Brandon Melendez vs. Joe Lauzon

Shawn:
I don’t really see Melendez’ weight cut affecting him on Saturday. In fact, I think that he’s focused the last few months and is definitely prepared to take on Lauzon. It is too bad that Lauzon is going to tear his face off; Brandon seemed like a cool cat.

Mike:
You know, I could swear that Joe was going to be fighting for that contract on this card; in my eyes, he was easily the most polished fighter on the show. In any case, he gets his second UFC fight against the deceptively tough Melendez, who took that gift-wrapped ticket to the quarters that Wang gave him, thank you very much, and then gave Gray Maynard more trouble than just about anyone would have guessed. I like Melendez: I’m sure that he’s been drilling takedown and ground defense non-stop with Jeremy Horn, and his bigger frame would probably be more of an advantage if he were more of a ground guy. He’s a brawler, though, and with enough effort, Joe should be able to get him to the ground, put him on his back, and finish the fight. Lauzon, submission R1

Wong:
Now here’s an interesting fight. Melendez is coming down from 170lb to fight, while Joe is a 145lb fighter who moved up in weight to be on the show. Brandon’s 7-5 record (including 4 straight losses) isn’t exactly stellar, and cutting weight is going to put him at a disadvantage over yet another relentless fighter (this seems to describe almost all the lightweights not named Sherk) in Lauzon. Obviously, we know that Joe’s got surprising power, and he should be able to use that to overwhelm Brandon at some point. Melendez will be the next person to find out that Joe is, indeed, not a bitch. Lauzon, submission R1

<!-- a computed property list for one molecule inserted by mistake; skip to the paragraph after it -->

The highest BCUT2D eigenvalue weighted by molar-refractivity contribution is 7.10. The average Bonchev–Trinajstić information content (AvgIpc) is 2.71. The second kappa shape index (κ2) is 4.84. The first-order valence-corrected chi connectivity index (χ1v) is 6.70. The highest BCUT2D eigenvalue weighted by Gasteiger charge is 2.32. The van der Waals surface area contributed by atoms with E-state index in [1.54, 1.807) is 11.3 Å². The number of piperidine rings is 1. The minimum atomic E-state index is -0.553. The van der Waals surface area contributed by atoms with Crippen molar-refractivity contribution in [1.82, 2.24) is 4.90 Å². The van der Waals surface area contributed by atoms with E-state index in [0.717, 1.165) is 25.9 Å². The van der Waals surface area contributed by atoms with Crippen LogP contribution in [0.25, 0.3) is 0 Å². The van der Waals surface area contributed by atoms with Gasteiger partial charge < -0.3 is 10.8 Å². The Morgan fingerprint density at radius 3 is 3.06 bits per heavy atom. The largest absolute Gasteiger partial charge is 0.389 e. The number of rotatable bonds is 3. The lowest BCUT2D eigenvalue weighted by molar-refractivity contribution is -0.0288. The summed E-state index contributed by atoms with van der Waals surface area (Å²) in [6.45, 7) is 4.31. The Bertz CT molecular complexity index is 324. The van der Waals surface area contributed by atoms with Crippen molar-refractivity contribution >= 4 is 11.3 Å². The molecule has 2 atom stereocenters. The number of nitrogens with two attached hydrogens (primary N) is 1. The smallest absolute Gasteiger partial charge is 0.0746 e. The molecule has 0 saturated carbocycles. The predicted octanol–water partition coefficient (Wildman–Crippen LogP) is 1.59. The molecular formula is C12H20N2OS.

Sick:
I like Joe Lauzon. I was impressed with him right off the bat in his UFC debut against Jens Pulver. I think most people, Dana White included, were banking on him being in the finals. Personally I’d rather see him against a stronger opponent on this card. Not to take anything away from Melendez, but I don’t think too many people would tune in to see him fight…which probably explains why this bout is on the undercard. Lauzon, submission R1